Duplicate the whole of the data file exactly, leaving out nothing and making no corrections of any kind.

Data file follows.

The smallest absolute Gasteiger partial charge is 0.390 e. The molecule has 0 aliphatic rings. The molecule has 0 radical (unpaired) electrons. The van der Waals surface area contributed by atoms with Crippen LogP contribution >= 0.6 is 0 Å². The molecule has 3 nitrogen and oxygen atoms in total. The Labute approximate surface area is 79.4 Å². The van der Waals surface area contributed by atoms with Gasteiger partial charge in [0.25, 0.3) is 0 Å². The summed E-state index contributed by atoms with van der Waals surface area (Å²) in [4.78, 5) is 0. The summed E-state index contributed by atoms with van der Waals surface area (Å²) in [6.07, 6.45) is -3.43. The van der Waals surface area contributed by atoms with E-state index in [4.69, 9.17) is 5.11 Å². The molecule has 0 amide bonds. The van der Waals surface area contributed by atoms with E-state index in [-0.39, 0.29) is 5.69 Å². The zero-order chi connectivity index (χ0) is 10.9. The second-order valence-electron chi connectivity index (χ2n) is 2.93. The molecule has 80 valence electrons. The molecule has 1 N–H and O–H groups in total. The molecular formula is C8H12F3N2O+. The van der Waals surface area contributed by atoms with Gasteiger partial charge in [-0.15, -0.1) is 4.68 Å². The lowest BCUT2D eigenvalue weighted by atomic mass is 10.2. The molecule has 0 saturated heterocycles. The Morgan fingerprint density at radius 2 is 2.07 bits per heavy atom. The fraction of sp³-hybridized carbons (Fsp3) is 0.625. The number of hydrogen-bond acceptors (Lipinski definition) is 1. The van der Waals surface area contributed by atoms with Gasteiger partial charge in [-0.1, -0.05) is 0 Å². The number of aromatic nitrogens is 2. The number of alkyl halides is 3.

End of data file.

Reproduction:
The smallest absolute Gasteiger partial charge is 0.390 e. The molecule has 0 aliphatic rings. The molecule has 0 radical (unpaired) electrons. The van der Waals surface area contributed by atoms with Crippen LogP contribution >= 0.6 is 0 Å². The molecule has 3 nitrogen and oxygen atoms in total. The Labute approximate surface area is 79.4 Å². The van der Waals surface area contributed by atoms with Gasteiger partial charge in [0.25, 0.3) is 0 Å². The summed E-state index contributed by atoms with van der Waals surface area (Å²) in [4.78, 5) is 0. The summed E-state index contributed by atoms with van der Waals surface area (Å²) in [6.07, 6.45) is -3.43. The van der Waals surface area contributed by atoms with E-state index in [4.69, 9.17) is 5.11 Å². The molecule has 0 amide bonds. The van der Waals surface area contributed by atoms with E-state index in [-0.39, 0.29) is 5.69 Å². The zero-order chi connectivity index (χ0) is 10.9. The second-order valence-electron chi connectivity index (χ2n) is 2.93. The molecule has 80 valence electrons. The molecule has 1 N–H and O–H groups in total. The molecular formula is C8H12F3N2O+. The van der Waals surface area contributed by atoms with Gasteiger partial charge in [-0.15, -0.1) is 4.68 Å². The lowest BCUT2D eigenvalue weighted by atomic mass is 10.2. The molecule has 0 saturated heterocycles. The Morgan fingerprint density at radius 2 is 2.07 bits per heavy atom. The fraction of sp³-hybridized carbons (Fsp3) is 0.625. The number of hydrogen-bond acceptors (Lipinski definition) is 1. The van der Waals surface area contributed by atoms with Gasteiger partial charge in [-0.1, -0.05) is 0 Å². The number of aromatic nitrogens is 2. The number of alkyl halides is 3.